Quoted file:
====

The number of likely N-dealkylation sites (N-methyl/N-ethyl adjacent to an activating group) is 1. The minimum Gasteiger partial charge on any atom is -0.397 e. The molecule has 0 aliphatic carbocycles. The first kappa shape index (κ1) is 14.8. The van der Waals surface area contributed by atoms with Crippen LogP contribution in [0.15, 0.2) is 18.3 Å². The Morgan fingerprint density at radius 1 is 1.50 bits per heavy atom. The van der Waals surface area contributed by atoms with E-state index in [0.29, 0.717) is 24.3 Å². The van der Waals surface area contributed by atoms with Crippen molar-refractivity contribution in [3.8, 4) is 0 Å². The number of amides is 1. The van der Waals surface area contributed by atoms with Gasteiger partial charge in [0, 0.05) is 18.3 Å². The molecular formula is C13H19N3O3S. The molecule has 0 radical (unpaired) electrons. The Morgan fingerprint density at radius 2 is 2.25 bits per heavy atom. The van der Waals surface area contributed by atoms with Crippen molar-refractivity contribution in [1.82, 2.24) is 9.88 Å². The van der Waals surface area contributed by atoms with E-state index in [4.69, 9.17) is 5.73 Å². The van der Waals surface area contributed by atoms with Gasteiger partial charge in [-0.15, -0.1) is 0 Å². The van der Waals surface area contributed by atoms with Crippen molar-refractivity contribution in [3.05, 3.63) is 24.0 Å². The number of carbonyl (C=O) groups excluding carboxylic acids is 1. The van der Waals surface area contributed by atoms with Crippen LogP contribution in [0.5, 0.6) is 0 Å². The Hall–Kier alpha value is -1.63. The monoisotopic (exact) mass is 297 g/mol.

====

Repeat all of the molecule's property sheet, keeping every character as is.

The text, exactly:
The number of likely N-dealkylation sites (N-methyl/N-ethyl adjacent to an activating group) is 1. The minimum Gasteiger partial charge on any atom is -0.397 e. The molecule has 0 aliphatic carbocycles. The first kappa shape index (κ1) is 14.8. The van der Waals surface area contributed by atoms with Crippen LogP contribution in [0.15, 0.2) is 18.3 Å². The Morgan fingerprint density at radius 1 is 1.50 bits per heavy atom. The van der Waals surface area contributed by atoms with E-state index in [0.29, 0.717) is 24.3 Å². The van der Waals surface area contributed by atoms with Crippen molar-refractivity contribution in [3.8, 4) is 0 Å². The number of amides is 1. The van der Waals surface area contributed by atoms with Gasteiger partial charge in [0, 0.05) is 18.3 Å². The molecular formula is C13H19N3O3S. The molecule has 0 radical (unpaired) electrons. The Morgan fingerprint density at radius 2 is 2.25 bits per heavy atom. The van der Waals surface area contributed by atoms with Crippen molar-refractivity contribution in [1.82, 2.24) is 9.88 Å². The van der Waals surface area contributed by atoms with E-state index in [4.69, 9.17) is 5.73 Å². The van der Waals surface area contributed by atoms with Gasteiger partial charge in [-0.15, -0.1) is 0 Å². The van der Waals surface area contributed by atoms with Crippen molar-refractivity contribution in [3.05, 3.63) is 24.0 Å². The number of carbonyl (C=O) groups excluding carboxylic acids is 1. The van der Waals surface area contributed by atoms with Crippen LogP contribution in [0.5, 0.6) is 0 Å². The Hall–Kier alpha value is -1.63. The monoisotopic (exact) mass is 297 g/mol.